• Penny aka Jeroxie – Addictive & ConsumingHomemade ban mian with minced pork and mushrooms
  • Christine – Christine’s RecipesSpicy Pork Mince and Noodles in Crisp Lettuce Cups
  • Mardi – Eat, Live, Travel, WriteGinger scallion & Butter noodles
  • Trix – Tasty TrixSummer ‘Noodles’ with yellow and green zuchinni with cool basil oil tomato sauce
  • Shirley – Enriching your kidVermicilli Biryani with Tahini
  • Natasha – 5 Star FoodieHomemade Soba Noodles
  • Joanne – Second Helping
  • Cherry – Sweet Cherry PieCoconut noodles with honey glazed pork belly
  • Tracey – Tangled Noodle
  • Evelyne – Cheap Ethnic EatzIncidental Noodles
  • Ms Baklover – Footscray Food BlogZha Jiang Mian
  • Casey – Eating, Gardening & Living in Bulgari
  • Tamar – Koreanfornian CookingTteokbokki
  • Billy – Half-EatenPumpkin Miso Noodles in Shitake Dashi Broth
  • Nina – Consumed Food LoveVietnamese Noodle Salad
  • Suresh – 3 hungry tummiesTwice cooked pork with rice noodles
  • Anh – A food Lover’s Journey – Taco Soba Noodle
  • International Dumpling Incident Party


    International Pizza Pie Incident Party

    It’s time for another International Incident Party hosted by Penny from Addictive and Consuming, and this time we’re bringing dumplings to the table. When I started thinking about what I was going to make, I immediately thought of the mother of all dumplings (imho) – Shanghai soup dumplings / xiao long bao. But after a bit of research on the internet I decided it would be too much trouble and tried hard to think of an easier alternative.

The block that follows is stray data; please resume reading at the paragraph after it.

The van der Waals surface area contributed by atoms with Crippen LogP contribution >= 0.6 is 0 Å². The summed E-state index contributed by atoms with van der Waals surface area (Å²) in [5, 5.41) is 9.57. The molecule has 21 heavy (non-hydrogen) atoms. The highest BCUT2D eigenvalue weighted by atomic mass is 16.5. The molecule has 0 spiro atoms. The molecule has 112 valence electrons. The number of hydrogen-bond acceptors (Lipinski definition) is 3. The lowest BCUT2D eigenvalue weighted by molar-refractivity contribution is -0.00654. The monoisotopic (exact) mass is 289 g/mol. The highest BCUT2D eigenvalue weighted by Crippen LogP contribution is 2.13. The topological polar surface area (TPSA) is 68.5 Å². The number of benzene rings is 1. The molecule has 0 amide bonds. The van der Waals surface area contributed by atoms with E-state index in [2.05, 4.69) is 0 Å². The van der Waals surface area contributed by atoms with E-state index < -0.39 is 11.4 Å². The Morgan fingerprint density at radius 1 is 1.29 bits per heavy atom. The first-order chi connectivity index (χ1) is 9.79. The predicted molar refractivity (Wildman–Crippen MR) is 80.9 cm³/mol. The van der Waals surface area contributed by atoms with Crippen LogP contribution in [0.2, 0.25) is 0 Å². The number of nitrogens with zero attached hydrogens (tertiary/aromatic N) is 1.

I walk past a butcher on my way to work every day and as well as all the usual cuts of meat they also sell a lot of offal. Last week I noticed they had a tray of pork skin in the window – and since pork skin is one of the components of the broth that goes in the xiao long bao I decided it was a sign that it was meant to be!

    Xiao long bao

    For those uninitiated in the magic of xiao long bao, they are dumplings with a meat filling that contains jelly made from a savoury soup. When the xiao long bao are steamed, the jelly turns into a piping hot soup inside the wrapper. They are WONDERFUL. After picking up my pork skin and chicken carcasses, I set to work.

    Stage one in making the dumplings was to prepare a broth out of chicken bones, pork skin, ginger and onions. After the broth was ready, I added flavourless gelatine to set it into a jelly.